ord Jesus Christ, Son of God, have mercy on me, a sinner. This familiar prayer is known as The Jesus Prayer. It is based on the words spoken by Bartimaeus in today’s Gospel.
The story of Bartimaeus, who features in this Sunday’s Gospel, is full of symbolisms. Bartimaeus’ transformation from a blind beggar to a follower tells us much about Christian discipleship. When Bartimaeus was blind, he was going nowhere, painting a picture of an individual without faith. But then he recognises his need for light, begs and becomes hopeful. Later, he hears about Jesus. Faith begins in hearing and he allowed this faith to change his life. He was not deterred by those who scolded him. On the contrary, it made him even more determined and shouted all the louder, “Lord, have pity on me”. When Jesus finally called him, he cast off his cloak and rose. The casting off his cloak is a baptismal symbol of discarding the old ways and his rising up is an action expressing how one rises in new life at baptism. Bartimaeus then he followed Jesus along the road.
Bartimaeus was physically blind but blindness to the light of Christ comes in many forms: prejudice, refusal to believe, inability to change or to see another opinion, seeing only the faults and ever affirming others, a conscience no longer responding to guilt, insensitivity to feelings, etc. Like Bartimaeus, we must call out to the Lord to free ourselves from blindness, to walk in His light and to radiate His light.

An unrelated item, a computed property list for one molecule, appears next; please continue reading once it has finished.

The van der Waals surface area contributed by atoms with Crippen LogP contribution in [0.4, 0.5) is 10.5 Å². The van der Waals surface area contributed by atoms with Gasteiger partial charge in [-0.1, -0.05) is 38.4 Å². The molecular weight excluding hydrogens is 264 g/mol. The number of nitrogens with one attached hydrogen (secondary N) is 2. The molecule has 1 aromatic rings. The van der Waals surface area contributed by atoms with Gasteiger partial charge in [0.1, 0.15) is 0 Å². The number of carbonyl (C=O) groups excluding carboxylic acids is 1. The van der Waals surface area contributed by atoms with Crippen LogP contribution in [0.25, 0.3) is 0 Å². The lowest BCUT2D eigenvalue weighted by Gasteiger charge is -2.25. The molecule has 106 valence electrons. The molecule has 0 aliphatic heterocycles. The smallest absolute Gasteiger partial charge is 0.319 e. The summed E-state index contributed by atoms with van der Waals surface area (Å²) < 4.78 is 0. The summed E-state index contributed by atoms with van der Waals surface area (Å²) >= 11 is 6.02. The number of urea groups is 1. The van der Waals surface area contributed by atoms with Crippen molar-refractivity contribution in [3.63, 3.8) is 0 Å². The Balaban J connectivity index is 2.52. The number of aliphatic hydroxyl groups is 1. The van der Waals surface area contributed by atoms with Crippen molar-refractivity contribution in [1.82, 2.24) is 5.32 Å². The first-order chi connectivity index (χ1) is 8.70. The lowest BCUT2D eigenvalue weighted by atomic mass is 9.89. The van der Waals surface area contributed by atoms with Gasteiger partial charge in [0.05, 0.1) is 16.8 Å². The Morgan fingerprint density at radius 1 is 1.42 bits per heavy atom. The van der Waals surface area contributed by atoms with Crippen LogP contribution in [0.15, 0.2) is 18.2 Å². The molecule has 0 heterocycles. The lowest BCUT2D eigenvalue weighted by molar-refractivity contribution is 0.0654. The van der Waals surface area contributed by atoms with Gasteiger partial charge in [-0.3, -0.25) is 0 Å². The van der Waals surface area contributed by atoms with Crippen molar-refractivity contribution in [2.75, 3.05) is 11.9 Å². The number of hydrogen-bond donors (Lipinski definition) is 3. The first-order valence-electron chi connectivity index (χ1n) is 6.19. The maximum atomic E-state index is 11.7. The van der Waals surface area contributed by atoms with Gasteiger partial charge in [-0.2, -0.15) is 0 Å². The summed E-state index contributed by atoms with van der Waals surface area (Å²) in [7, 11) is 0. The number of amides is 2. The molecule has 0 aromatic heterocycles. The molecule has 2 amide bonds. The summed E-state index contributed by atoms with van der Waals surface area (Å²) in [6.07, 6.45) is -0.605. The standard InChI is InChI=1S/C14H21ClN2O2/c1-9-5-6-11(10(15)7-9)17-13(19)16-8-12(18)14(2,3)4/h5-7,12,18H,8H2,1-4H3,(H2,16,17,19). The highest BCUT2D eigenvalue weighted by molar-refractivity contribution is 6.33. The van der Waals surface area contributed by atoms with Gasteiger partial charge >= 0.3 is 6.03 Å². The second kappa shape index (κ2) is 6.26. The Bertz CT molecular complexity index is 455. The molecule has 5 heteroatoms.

“Lord, have pity on me.” In times of darkness or fatigue, we long for a tangible sign, something to see, something to hold on to. The sacred name of Jesus is what we have. In the name is the presence and power of the person. The Jesus Prayer aims at developing a constant attentiveness to the presence of the Risen Lord in our lives.
Bartimaeus’ story should inspire us to ask ourselves, “What must I cast off if I am to rise and follow Jesus?”